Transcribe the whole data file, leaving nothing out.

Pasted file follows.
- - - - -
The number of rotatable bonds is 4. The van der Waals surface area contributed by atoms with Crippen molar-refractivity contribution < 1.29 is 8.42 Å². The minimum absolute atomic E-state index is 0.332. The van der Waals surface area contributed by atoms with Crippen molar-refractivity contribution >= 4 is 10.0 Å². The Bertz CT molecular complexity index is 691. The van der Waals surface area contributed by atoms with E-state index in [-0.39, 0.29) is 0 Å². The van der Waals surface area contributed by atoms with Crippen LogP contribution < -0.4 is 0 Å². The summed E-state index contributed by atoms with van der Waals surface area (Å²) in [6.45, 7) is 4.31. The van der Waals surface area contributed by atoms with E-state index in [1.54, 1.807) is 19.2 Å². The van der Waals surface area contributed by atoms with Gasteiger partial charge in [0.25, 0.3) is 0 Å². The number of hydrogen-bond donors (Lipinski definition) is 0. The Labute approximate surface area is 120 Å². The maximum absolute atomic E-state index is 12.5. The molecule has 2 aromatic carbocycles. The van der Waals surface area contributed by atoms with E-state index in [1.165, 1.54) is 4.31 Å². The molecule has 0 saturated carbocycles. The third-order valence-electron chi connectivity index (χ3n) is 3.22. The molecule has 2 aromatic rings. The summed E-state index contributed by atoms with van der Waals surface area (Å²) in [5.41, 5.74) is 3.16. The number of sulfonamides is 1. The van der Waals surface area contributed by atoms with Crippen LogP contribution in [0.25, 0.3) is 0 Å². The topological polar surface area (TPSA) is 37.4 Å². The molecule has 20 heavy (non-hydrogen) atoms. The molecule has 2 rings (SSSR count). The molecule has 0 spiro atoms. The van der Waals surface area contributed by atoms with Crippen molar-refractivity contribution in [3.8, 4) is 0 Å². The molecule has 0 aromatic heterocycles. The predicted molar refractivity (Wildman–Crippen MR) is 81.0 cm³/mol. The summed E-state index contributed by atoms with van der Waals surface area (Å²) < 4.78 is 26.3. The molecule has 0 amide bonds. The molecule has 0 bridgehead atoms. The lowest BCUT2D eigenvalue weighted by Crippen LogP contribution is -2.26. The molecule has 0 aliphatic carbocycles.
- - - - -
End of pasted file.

The number of rotatable bonds is 4. The van der Waals surface area contributed by atoms with Crippen molar-refractivity contribution < 1.29 is 8.42 Å². The minimum absolute atomic E-state index is 0.332. The van der Waals surface area contributed by atoms with Crippen molar-refractivity contribution >= 4 is 10.0 Å². The Bertz CT molecular complexity index is 691. The van der Waals surface area contributed by atoms with E-state index in [-0.39, 0.29) is 0 Å². The van der Waals surface area contributed by atoms with Crippen LogP contribution < -0.4 is 0 Å². The summed E-state index contributed by atoms with van der Waals surface area (Å²) in [6.45, 7) is 4.31. The van der Waals surface area contributed by atoms with E-state index in [1.54, 1.807) is 19.2 Å². The van der Waals surface area contributed by atoms with Gasteiger partial charge in [0.25, 0.3) is 0 Å². The number of hydrogen-bond donors (Lipinski definition) is 0. The Labute approximate surface area is 120 Å². The maximum absolute atomic E-state index is 12.5. The molecule has 2 aromatic carbocycles. The van der Waals surface area contributed by atoms with E-state index in [1.165, 1.54) is 4.31 Å². The molecule has 0 saturated carbocycles. The third-order valence-electron chi connectivity index (χ3n) is 3.22. The molecule has 2 aromatic rings. The summed E-state index contributed by atoms with van der Waals surface area (Å²) in [5.41, 5.74) is 3.16. The number of sulfonamides is 1. The van der Waals surface area contributed by atoms with Crippen LogP contribution in [0.25, 0.3) is 0 Å². The topological polar surface area (TPSA) is 37.4 Å². The molecule has 20 heavy (non-hydrogen) atoms. The molecule has 2 rings (SSSR count). The molecule has 0 spiro atoms. The van der Waals surface area contributed by atoms with Crippen molar-refractivity contribution in [3.8, 4) is 0 Å². The molecule has 0 aromatic heterocycles. The predicted molar refractivity (Wildman–Crippen MR) is 81.0 cm³/mol. The summed E-state index contributed by atoms with van der Waals surface area (Å²) < 4.78 is 26.3. The molecule has 0 amide bonds. The molecule has 0 bridgehead atoms. The lowest BCUT2D eigenvalue weighted by Crippen LogP contribution is -2.26. The molecule has 0 aliphatic carbocycles.